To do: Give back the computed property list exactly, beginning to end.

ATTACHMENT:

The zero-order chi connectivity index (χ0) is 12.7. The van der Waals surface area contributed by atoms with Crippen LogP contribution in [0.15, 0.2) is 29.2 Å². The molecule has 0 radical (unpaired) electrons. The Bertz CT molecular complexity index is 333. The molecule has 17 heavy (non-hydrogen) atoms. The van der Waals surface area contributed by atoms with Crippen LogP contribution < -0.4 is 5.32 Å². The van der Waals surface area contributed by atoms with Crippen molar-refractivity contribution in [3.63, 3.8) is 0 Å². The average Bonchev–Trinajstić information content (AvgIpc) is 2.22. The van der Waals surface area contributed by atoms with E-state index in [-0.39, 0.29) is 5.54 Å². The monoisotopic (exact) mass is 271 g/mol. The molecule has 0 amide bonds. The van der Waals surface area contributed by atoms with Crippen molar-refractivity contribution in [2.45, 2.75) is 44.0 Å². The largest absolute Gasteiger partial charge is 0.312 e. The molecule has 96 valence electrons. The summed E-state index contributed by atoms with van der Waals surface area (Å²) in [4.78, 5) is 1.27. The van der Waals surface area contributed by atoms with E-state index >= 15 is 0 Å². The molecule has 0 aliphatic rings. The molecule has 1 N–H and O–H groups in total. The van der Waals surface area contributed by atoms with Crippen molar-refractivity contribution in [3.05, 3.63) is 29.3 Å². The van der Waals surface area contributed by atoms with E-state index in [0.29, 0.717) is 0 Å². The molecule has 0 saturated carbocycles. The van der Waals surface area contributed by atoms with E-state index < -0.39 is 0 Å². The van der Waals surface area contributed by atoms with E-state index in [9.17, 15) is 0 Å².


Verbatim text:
The zero-order chi connectivity index (χ0) is 12.7. The van der Waals surface area contributed by atoms with Crippen LogP contribution in [0.15, 0.2) is 29.2 Å². The molecule has 0 radical (unpaired) electrons. The Bertz CT molecular complexity index is 333. The molecule has 17 heavy (non-hydrogen) atoms. The van der Waals surface area contributed by atoms with Crippen LogP contribution < -0.4 is 5.32 Å². The van der Waals surface area contributed by atoms with Crippen molar-refractivity contribution in [3.63, 3.8) is 0 Å². The average Bonchev–Trinajstić information content (AvgIpc) is 2.22. The van der Waals surface area contributed by atoms with E-state index in [-0.39, 0.29) is 5.54 Å². The monoisotopic (exact) mass is 271 g/mol. The molecule has 0 amide bonds. The van der Waals surface area contributed by atoms with Crippen molar-refractivity contribution in [2.45, 2.75) is 44.0 Å². The largest absolute Gasteiger partial charge is 0.312 e. The molecule has 96 valence electrons. The summed E-state index contributed by atoms with van der Waals surface area (Å²) in [4.78, 5) is 1.27. The van der Waals surface area contributed by atoms with E-state index >= 15 is 0 Å². The molecule has 0 aliphatic rings. The molecule has 1 N–H and O–H groups in total. The van der Waals surface area contributed by atoms with Crippen molar-refractivity contribution in [3.05, 3.63) is 29.3 Å². The van der Waals surface area contributed by atoms with E-state index in [0.29, 0.717) is 0 Å². The molecule has 0 saturated carbocycles. The van der Waals surface area contributed by atoms with E-state index < -0.39 is 0 Å². The van der Waals surface area contributed by atoms with E-state index in [9.17, 15) is 0 Å².